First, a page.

You might wonder if a decrease in exam scores is driven by students who are unfamiliar with computers. As shown in the figure below, we find that when schools switch from exams on paper to CBT, their average exam scores drop only if they had suspicious answer patterns (i.e., low integrity) before the intervention. The drop in the average exam scores of low integrity schools is almost 10 points on a scale from 0 to 100. We also find only a small difference in the effect between schools that already had a computer lab before the intervention (41 percent of the schools) and schools that did not. These findings provide supporting evidence for our assumption that the drop in exam scores is due to reducing the possibility of cheating, not due to a lack of computer skills.

Figure 2

Impact on school average exam score versus years relative to CBT in low integrity and medium/high integrity schools

When cheating is no longer possible, learning outcomes improve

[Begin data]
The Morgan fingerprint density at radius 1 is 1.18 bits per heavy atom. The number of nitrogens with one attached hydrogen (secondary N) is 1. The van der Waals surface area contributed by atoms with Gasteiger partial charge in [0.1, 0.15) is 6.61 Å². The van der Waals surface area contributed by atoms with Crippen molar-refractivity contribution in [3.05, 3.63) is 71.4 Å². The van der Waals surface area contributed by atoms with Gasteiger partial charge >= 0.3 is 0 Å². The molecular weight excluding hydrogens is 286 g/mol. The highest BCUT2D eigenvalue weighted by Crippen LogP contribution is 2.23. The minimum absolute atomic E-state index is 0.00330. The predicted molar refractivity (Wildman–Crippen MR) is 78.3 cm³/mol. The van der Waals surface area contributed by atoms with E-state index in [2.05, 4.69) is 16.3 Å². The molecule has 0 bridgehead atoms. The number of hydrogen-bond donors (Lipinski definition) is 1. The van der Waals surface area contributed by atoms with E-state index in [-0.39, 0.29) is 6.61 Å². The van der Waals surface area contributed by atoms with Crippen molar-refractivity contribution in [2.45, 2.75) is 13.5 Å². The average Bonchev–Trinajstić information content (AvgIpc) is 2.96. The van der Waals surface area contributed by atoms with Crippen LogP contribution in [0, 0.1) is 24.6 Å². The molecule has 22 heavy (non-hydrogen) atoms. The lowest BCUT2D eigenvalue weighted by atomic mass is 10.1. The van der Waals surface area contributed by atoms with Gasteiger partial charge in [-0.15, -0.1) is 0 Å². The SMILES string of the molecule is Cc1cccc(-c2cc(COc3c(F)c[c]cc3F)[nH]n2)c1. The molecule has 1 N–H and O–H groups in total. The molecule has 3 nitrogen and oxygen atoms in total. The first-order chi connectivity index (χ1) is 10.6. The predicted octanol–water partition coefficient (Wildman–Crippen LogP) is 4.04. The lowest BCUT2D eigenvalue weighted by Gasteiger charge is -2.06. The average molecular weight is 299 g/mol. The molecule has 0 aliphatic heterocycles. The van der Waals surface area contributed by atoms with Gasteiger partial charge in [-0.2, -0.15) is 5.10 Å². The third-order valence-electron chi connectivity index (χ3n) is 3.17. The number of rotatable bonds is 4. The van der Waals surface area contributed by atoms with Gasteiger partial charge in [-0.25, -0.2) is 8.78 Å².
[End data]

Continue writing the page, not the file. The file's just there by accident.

It is still important for students to achieve high grades because the result determines the quality of their subsequent education. With higher grades, they can get access to higher ranked senior secondary schools. Also, local governments and schools gain prestige from high grades on the national exam, so they continue to pressure teachers to perform well. Accordingly, we find that exam scores improve after the first year of CBT implementation. In the third year of CBT implementation, the effect for schools with computer labs in 2015 was less than half the size of the effect in the first year of CBT implementation (-3.9 points compared to -8.9 points, respectively). Since cheating is virtually impossible, this improvement can only be achieved through students and teachers exerting more effort into learning outcomes.